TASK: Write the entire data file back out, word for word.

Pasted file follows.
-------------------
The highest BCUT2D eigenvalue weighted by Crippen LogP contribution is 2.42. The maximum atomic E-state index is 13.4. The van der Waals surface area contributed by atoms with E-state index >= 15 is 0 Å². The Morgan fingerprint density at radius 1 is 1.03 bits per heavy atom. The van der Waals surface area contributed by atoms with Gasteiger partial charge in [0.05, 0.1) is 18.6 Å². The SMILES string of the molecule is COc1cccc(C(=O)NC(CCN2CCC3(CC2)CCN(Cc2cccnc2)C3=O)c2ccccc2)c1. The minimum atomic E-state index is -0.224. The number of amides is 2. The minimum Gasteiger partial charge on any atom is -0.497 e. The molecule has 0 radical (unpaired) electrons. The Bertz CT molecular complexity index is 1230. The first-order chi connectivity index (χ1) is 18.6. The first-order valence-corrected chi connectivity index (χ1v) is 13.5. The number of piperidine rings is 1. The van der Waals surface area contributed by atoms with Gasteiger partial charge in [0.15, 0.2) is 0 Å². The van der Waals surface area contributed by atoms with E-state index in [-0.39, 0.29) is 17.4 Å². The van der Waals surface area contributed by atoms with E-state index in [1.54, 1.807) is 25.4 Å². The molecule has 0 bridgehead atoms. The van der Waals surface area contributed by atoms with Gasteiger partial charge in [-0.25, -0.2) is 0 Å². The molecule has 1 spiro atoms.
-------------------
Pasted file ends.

The highest BCUT2D eigenvalue weighted by Crippen LogP contribution is 2.42. The maximum atomic E-state index is 13.4. The van der Waals surface area contributed by atoms with E-state index >= 15 is 0 Å². The Morgan fingerprint density at radius 1 is 1.03 bits per heavy atom. The van der Waals surface area contributed by atoms with Gasteiger partial charge in [0.05, 0.1) is 18.6 Å². The SMILES string of the molecule is COc1cccc(C(=O)NC(CCN2CCC3(CC2)CCN(Cc2cccnc2)C3=O)c2ccccc2)c1. The minimum atomic E-state index is -0.224. The number of amides is 2. The minimum Gasteiger partial charge on any atom is -0.497 e. The molecule has 0 radical (unpaired) electrons. The Bertz CT molecular complexity index is 1230. The first-order chi connectivity index (χ1) is 18.6. The first-order valence-corrected chi connectivity index (χ1v) is 13.5. The number of piperidine rings is 1. The van der Waals surface area contributed by atoms with Gasteiger partial charge in [0.15, 0.2) is 0 Å². The van der Waals surface area contributed by atoms with E-state index in [-0.39, 0.29) is 17.4 Å². The van der Waals surface area contributed by atoms with E-state index in [1.54, 1.807) is 25.4 Å². The molecule has 0 bridgehead atoms. The van der Waals surface area contributed by atoms with Gasteiger partial charge in [-0.25, -0.2) is 0 Å². The molecule has 1 spiro atoms.